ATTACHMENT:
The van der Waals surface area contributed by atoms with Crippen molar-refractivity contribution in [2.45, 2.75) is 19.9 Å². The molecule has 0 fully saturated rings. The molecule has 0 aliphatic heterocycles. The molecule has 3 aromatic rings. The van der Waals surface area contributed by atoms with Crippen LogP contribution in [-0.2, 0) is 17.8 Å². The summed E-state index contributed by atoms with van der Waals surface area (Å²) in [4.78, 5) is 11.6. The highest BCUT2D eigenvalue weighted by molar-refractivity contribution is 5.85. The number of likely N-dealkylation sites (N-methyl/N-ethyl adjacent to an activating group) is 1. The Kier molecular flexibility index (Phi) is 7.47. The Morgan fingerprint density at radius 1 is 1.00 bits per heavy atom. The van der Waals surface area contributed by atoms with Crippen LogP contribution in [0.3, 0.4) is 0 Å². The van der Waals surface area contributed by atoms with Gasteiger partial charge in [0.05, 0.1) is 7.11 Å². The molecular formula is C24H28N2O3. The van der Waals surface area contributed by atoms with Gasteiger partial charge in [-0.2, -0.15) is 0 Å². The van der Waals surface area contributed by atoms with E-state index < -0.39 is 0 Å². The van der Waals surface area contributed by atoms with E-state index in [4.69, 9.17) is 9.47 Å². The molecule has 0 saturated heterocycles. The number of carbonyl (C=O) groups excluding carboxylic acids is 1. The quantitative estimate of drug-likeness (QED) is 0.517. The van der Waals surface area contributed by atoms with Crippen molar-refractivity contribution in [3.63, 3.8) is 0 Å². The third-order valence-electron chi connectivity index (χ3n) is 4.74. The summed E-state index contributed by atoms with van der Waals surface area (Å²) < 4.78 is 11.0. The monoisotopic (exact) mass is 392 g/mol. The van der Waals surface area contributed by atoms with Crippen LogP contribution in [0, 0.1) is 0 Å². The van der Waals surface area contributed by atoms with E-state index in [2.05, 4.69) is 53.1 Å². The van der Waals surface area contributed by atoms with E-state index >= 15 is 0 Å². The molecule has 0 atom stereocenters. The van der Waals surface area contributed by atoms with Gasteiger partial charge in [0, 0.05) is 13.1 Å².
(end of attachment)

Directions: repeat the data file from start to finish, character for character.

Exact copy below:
The van der Waals surface area contributed by atoms with Crippen molar-refractivity contribution in [2.45, 2.75) is 19.9 Å². The molecule has 0 fully saturated rings. The molecule has 0 aliphatic heterocycles. The molecule has 3 aromatic rings. The van der Waals surface area contributed by atoms with Crippen LogP contribution in [-0.2, 0) is 17.8 Å². The summed E-state index contributed by atoms with van der Waals surface area (Å²) in [4.78, 5) is 11.6. The highest BCUT2D eigenvalue weighted by molar-refractivity contribution is 5.85. The number of likely N-dealkylation sites (N-methyl/N-ethyl adjacent to an activating group) is 1. The Kier molecular flexibility index (Phi) is 7.47. The Morgan fingerprint density at radius 1 is 1.00 bits per heavy atom. The van der Waals surface area contributed by atoms with Crippen LogP contribution in [0.3, 0.4) is 0 Å². The van der Waals surface area contributed by atoms with Gasteiger partial charge in [0.05, 0.1) is 7.11 Å². The molecular formula is C24H28N2O3. The van der Waals surface area contributed by atoms with Gasteiger partial charge in [-0.2, -0.15) is 0 Å². The van der Waals surface area contributed by atoms with E-state index < -0.39 is 0 Å². The van der Waals surface area contributed by atoms with E-state index in [4.69, 9.17) is 9.47 Å². The molecule has 0 saturated heterocycles. The number of carbonyl (C=O) groups excluding carboxylic acids is 1. The quantitative estimate of drug-likeness (QED) is 0.517. The van der Waals surface area contributed by atoms with Crippen molar-refractivity contribution in [3.63, 3.8) is 0 Å². The third-order valence-electron chi connectivity index (χ3n) is 4.74. The summed E-state index contributed by atoms with van der Waals surface area (Å²) < 4.78 is 11.0. The monoisotopic (exact) mass is 392 g/mol. The van der Waals surface area contributed by atoms with Crippen LogP contribution in [0, 0.1) is 0 Å². The van der Waals surface area contributed by atoms with E-state index in [2.05, 4.69) is 53.1 Å². The van der Waals surface area contributed by atoms with E-state index >= 15 is 0 Å². The molecule has 0 atom stereocenters. The van der Waals surface area contributed by atoms with Gasteiger partial charge in [0, 0.05) is 13.1 Å².